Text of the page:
Lipedema & estrogen

The Estrogen Connection: Navigating Lipedema with Hormonal Knowledge

It was only recently after a chat with my hairdresser that I started putting 1 + 1 together over a very common condition called lipedema. Also known as lipoedema. (Lipo = fat, Oedema = swelling).

Over my 22 years in private practice and 35 years as a nurse, I certainly had come across the condition but hadn’t fully taken time to consider the causes and if my knowledge of hormones and advice could help. Of course it can! The condition is identified as a hormone related phenomena affecting 11-19% of the female population. Ref 1.

After diving deeper into what is understood about this condition, I believe the solutions lie in finding out your hormone profile (saliva testing the accurate way) and sorting out food, lifestyle, metabolic and imbalances from there.

lipedema stages ref: Research Gate

Lipedema is a complex condition that still holds many unknowns but has been acknowledged since 1940 in medical papers.

It is recognised to follow natural hormone shifts in the body such as puberty, pregnancy, menopause.

During all these natural stages a woman goes through a “hormone rebalancing” of sorts.

If equilibrium is not achieved, imbalances arise.

Many factors determine if equilibrium is achieved such as diet (too many sugar rich foods, dairy, gluten), stress, toxicity impactors and more.

Often there is a family history, particularly of obesity but in my nearly 40 years in health, I am wiser to believe it is all genetics. Usually we follow our parent’s eating, stress habits and these are changeable and that is often where solutions lie.


With lipedema, the problem shows up as a painful buildup of fat in our arms and legs. Surprisingly, despite its name, it usually doesn’t involve holding onto too much water, like in lymphedema. And while we often think of it as a fat issue, there are different ways it can show up.

Lipedema can come and go, and may progress with aging but not always.

Exploring Hormonal Links in Lipedema

There is much research into hormones and how they influence fat distribution.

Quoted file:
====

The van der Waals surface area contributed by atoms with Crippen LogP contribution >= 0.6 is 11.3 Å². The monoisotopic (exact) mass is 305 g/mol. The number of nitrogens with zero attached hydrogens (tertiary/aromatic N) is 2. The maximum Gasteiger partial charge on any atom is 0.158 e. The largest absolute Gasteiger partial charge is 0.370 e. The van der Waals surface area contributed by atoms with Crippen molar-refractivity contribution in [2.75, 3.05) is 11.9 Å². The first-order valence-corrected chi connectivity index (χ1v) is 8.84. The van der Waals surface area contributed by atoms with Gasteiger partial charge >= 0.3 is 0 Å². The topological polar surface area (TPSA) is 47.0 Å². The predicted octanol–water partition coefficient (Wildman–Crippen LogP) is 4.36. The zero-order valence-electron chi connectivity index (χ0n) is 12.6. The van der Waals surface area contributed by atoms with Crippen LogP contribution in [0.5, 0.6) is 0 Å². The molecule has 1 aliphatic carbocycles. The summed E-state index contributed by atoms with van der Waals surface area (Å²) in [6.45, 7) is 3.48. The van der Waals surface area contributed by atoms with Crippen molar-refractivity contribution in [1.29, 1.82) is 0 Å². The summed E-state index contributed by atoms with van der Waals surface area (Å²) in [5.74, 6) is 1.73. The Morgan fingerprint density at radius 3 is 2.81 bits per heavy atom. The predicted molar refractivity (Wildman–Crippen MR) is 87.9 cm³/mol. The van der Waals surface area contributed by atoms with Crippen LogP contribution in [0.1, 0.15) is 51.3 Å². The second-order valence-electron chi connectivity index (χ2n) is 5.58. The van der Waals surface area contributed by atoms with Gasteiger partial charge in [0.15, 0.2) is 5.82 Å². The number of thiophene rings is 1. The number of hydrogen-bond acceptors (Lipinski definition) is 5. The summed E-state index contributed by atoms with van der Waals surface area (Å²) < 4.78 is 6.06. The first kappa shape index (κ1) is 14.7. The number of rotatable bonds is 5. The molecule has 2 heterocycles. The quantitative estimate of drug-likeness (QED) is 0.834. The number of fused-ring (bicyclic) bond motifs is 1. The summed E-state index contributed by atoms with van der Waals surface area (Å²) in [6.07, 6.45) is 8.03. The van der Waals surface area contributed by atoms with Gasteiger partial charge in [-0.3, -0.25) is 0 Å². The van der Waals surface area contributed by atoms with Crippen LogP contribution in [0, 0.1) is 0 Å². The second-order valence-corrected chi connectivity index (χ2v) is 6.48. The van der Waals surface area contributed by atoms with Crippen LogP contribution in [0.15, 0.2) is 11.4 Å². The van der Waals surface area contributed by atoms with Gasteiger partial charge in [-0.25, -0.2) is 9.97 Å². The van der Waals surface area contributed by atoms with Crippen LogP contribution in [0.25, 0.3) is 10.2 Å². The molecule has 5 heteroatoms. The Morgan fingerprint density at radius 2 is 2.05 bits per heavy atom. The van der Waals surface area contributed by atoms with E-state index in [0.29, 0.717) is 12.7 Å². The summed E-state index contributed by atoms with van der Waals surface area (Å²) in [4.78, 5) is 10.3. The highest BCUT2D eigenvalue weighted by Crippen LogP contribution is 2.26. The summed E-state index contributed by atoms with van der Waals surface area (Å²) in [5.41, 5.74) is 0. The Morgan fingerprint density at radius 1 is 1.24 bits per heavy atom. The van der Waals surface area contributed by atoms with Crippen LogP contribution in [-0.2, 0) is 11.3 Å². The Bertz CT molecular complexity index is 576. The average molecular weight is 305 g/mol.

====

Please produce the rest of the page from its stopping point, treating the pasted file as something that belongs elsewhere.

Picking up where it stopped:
The two stand outs for me are estrogen (oestrogen in UK) and testosterone.

There also seems to be a minor player, Leptin.

At the time of writing this blog my knowledge is firmly around estrogen and fat distribution, the testosterone>estrogen link, why stress in women is leading to increased testosterone levels and food/environmental impactors.

So let’s start with estrogen.

How Estrogen Shapes the Disease

Estrogen, the pre-dominate hormone in females, helps decide where and how fat gets stored.

Here’s how it works:

  1. Estrogen and Cells: Our body has special parts called estrogen receptors. Think of them as locks, and estrogen is the key that fits into these locks. These locks are found on cells that can turn into fat cells, and also on fat cells themselves.
  2. Turning into Fat Cells: Estrogen can tell certain cells to become fat cells. It does this by activating switches inside these cells. When these switches are turned on, they make the cells change into fat cells.
  3. Making More Fat Cells: Estrogen can also make the number of fat cells increase. It’s like telling the factory to make more products. So, estrogen can help make more fat cells in our body.
  4. Controlling Fat Size: Estrogen helps control how big fat cells can get. It’s like keeping the balloons from getting too big. When estrogen is around, it helps keep fat cells from getting too large.
  5. Dealing with Fat: Estrogen also helps manage how our body deals with fat. It can decide whether to store fat away for later or to use it up for energy.
  6. Keeping Things Calm: Estrogen helps keep the body calm by reducing any inflammation, which is like a small fire inside the body. When the body is calm, it’s easier for fat cells to do their job properly.

Testosterone links?

Turns out that our metabolism is strongly driven by testosterone levels. Whilst not the predominant hormone in females, high levels of testosterone definitely alter metabolism, fat distribution, lipogenesis and excessive estrogen production.

This topic (women and high testosterone levels) has formed much of my observational research, clinic data and basis for my best selling book, Beauty & the Beast Within.

Whilst classified as a sex hormone by medicine, I have found testosterone is more a stress hormone in women. It rises rapidly during stress and can be lowered equally as quick by doing oxytocin generating activities.

You can listen to my podcast @hormoneswithsam search my blog or find out more in my book on this topic.